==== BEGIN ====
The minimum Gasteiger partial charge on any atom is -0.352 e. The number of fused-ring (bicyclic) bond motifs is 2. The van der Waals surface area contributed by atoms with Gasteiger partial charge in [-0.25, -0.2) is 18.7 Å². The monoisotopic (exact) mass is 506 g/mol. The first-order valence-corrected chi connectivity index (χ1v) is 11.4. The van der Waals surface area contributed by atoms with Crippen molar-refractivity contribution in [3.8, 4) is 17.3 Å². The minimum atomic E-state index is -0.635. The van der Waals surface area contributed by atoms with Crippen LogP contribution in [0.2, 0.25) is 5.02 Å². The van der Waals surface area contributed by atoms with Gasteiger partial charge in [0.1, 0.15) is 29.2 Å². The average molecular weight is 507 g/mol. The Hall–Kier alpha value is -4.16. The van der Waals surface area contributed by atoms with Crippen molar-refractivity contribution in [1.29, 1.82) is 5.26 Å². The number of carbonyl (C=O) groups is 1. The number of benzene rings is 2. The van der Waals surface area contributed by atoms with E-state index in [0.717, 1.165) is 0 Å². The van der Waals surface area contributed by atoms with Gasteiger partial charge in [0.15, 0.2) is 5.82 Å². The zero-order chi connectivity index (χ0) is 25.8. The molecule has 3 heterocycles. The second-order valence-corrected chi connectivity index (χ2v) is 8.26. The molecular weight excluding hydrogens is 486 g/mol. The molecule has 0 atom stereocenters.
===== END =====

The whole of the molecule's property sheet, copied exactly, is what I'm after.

The minimum Gasteiger partial charge on any atom is -0.352 e. The number of fused-ring (bicyclic) bond motifs is 2. The van der Waals surface area contributed by atoms with Gasteiger partial charge in [-0.25, -0.2) is 18.7 Å². The monoisotopic (exact) mass is 506 g/mol. The first-order valence-corrected chi connectivity index (χ1v) is 11.4. The van der Waals surface area contributed by atoms with Crippen molar-refractivity contribution in [3.8, 4) is 17.3 Å². The minimum atomic E-state index is -0.635. The van der Waals surface area contributed by atoms with Crippen LogP contribution in [0.2, 0.25) is 5.02 Å². The van der Waals surface area contributed by atoms with Gasteiger partial charge in [0.1, 0.15) is 29.2 Å². The average molecular weight is 507 g/mol. The Hall–Kier alpha value is -4.16. The van der Waals surface area contributed by atoms with Crippen molar-refractivity contribution in [1.29, 1.82) is 5.26 Å². The number of carbonyl (C=O) groups is 1. The number of benzene rings is 2. The van der Waals surface area contributed by atoms with E-state index in [0.717, 1.165) is 0 Å². The van der Waals surface area contributed by atoms with Gasteiger partial charge in [0.15, 0.2) is 5.82 Å². The zero-order chi connectivity index (χ0) is 25.8. The molecule has 3 heterocycles. The second-order valence-corrected chi connectivity index (χ2v) is 8.26. The molecular weight excluding hydrogens is 486 g/mol. The molecule has 0 atom stereocenters.